Prosecutor Wesley Bell – recently elected to a reform platform – said his office conducted a five-month independent review of the case and determined there was insufficient evidence to bring charges.
“This is one of the hardest things I’ve ever had to do as an elected official,” Bell, the county’s first black prosecutor, told a news conference Thursday. “Michael Brown’s death exposed to the nation a deep and lasting pain felt by the larger community of St. Louis and the entire country.”;
Bell said his office reviewed witness statements, forensic reports and other evidence to determine if they could prove Wilson committed murder or murder.
“The only question is whether we can testify beyond a reasonable doubt that a crime occurred,” Bell said. “The answer to that question is no.”
But the investigation “does not excuse Darren Wilson,” he added.
Brown was 18, a recent graduate, when Wilson confronted him and a friend on a street in Ferguson. Wilson later testified that he was answering a theft call from a nearby store. A fight ensued that led to a street chase and ended when Wilson shot Brown at least six times, claiming he did so in self-defense. Authorities left Brown’s body on the street for hours after the shooting.
Bell’s predecessor, Robert McCulloch, did not prosecute Wilson and instead sent the matter to a large jury, which refused to sue Wilson, who resigned from the department days later.
The Justice Department also declined to file charges, but investigators released a fraudulent report on Ferguson’s police department and judicial system, undermining law enforcement for an “unconstitutional policing model” and actions that “reflect and exacerbate existing prejudice.” racial “.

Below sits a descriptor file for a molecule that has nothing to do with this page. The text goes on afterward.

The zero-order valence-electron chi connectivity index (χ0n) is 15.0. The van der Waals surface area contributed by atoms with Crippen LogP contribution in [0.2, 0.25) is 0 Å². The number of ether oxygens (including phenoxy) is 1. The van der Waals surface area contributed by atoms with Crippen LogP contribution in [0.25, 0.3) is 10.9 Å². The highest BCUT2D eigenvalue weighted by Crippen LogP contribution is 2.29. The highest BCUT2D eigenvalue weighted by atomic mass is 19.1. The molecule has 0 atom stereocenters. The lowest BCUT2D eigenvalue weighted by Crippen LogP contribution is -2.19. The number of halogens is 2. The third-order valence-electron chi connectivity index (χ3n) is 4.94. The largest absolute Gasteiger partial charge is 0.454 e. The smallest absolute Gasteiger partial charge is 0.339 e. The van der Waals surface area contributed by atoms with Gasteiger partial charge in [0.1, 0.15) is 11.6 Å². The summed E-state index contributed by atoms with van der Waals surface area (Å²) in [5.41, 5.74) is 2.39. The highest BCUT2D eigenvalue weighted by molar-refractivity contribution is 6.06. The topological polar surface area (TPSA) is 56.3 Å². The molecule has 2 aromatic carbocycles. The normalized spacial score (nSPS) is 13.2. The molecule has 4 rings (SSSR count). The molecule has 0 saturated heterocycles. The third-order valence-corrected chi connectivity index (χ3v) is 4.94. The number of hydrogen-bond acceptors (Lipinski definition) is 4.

After Bell took office in 2019, Brown’s family and civil rights attorneys pushed him to investigate again, and the prosecutor reopened the case earlier this year. Bell’s announcement angered some of Ferguson’s longtime activists, who criticized him for not going further than McCulloch.
“I would have to believe that the criminal system was ever built to protect Black people in order to be disappointed,” tweeted Brittany Packnett Cunningham, a Ferguson activist and member of President Barack Obama’s Task Force on Policing. 21st Century “I finally just got down from running and it hit me that I’m no longer shocked. The #MikeBrown family deserves so much more.”
Ashley Jates, who was an organizer in Ferguson when Brown was assassinated, responded to Bell’s news conference announcing the decision in a tweet: “Not a single word about eliminating police killings. Not a single attempt to limit their ability to kill. ”
As Bell left the podium, a man wearing a shirt writing, “Wesley Bell does not care about black people,” shouted that residents would vote for the prosecutor outside the office, as they would with McCulloch.
“It’s over,” he said as police escorted him from the conference room. “A term!”